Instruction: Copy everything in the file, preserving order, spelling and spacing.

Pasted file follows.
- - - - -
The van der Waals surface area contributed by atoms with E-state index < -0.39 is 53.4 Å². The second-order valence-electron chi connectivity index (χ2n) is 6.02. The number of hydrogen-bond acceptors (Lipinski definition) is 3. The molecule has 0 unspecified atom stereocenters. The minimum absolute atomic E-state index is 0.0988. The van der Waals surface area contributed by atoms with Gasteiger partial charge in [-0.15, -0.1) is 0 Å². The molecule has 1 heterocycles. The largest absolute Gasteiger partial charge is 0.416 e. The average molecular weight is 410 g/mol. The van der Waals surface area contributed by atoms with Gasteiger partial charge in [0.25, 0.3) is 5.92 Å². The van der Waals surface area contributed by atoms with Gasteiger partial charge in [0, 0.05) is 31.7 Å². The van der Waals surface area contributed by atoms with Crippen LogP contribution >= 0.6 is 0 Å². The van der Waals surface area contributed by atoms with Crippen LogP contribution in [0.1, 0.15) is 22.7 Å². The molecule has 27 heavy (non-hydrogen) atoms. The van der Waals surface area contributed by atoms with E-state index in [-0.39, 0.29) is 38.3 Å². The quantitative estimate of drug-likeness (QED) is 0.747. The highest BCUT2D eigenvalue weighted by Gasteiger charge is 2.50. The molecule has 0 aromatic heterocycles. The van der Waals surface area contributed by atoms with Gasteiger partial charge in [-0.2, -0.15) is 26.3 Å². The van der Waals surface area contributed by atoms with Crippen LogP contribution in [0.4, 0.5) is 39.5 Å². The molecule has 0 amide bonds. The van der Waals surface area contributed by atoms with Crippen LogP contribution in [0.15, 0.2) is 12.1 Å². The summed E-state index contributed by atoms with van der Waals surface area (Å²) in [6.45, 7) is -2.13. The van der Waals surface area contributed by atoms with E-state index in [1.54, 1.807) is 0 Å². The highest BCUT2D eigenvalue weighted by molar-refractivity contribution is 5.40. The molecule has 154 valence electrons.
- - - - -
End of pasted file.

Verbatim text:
The van der Waals surface area contributed by atoms with E-state index < -0.39 is 53.4 Å². The second-order valence-electron chi connectivity index (χ2n) is 6.02. The number of hydrogen-bond acceptors (Lipinski definition) is 3. The molecule has 0 unspecified atom stereocenters. The minimum absolute atomic E-state index is 0.0988. The van der Waals surface area contributed by atoms with Gasteiger partial charge in [-0.15, -0.1) is 0 Å². The molecule has 1 heterocycles. The largest absolute Gasteiger partial charge is 0.416 e. The average molecular weight is 410 g/mol. The van der Waals surface area contributed by atoms with Gasteiger partial charge in [0.25, 0.3) is 5.92 Å². The van der Waals surface area contributed by atoms with Gasteiger partial charge in [0, 0.05) is 31.7 Å². The van der Waals surface area contributed by atoms with Crippen LogP contribution >= 0.6 is 0 Å². The van der Waals surface area contributed by atoms with Crippen LogP contribution in [0.1, 0.15) is 22.7 Å². The molecule has 27 heavy (non-hydrogen) atoms. The van der Waals surface area contributed by atoms with E-state index in [-0.39, 0.29) is 38.3 Å². The quantitative estimate of drug-likeness (QED) is 0.747. The highest BCUT2D eigenvalue weighted by Gasteiger charge is 2.50. The molecule has 0 aromatic heterocycles. The van der Waals surface area contributed by atoms with Gasteiger partial charge in [-0.2, -0.15) is 26.3 Å². The van der Waals surface area contributed by atoms with Crippen LogP contribution in [0.4, 0.5) is 39.5 Å². The molecule has 0 amide bonds. The van der Waals surface area contributed by atoms with Crippen LogP contribution in [0.15, 0.2) is 12.1 Å². The summed E-state index contributed by atoms with van der Waals surface area (Å²) in [6.45, 7) is -2.13. The van der Waals surface area contributed by atoms with E-state index in [1.54, 1.807) is 0 Å². The highest BCUT2D eigenvalue weighted by molar-refractivity contribution is 5.40. The molecule has 154 valence electrons.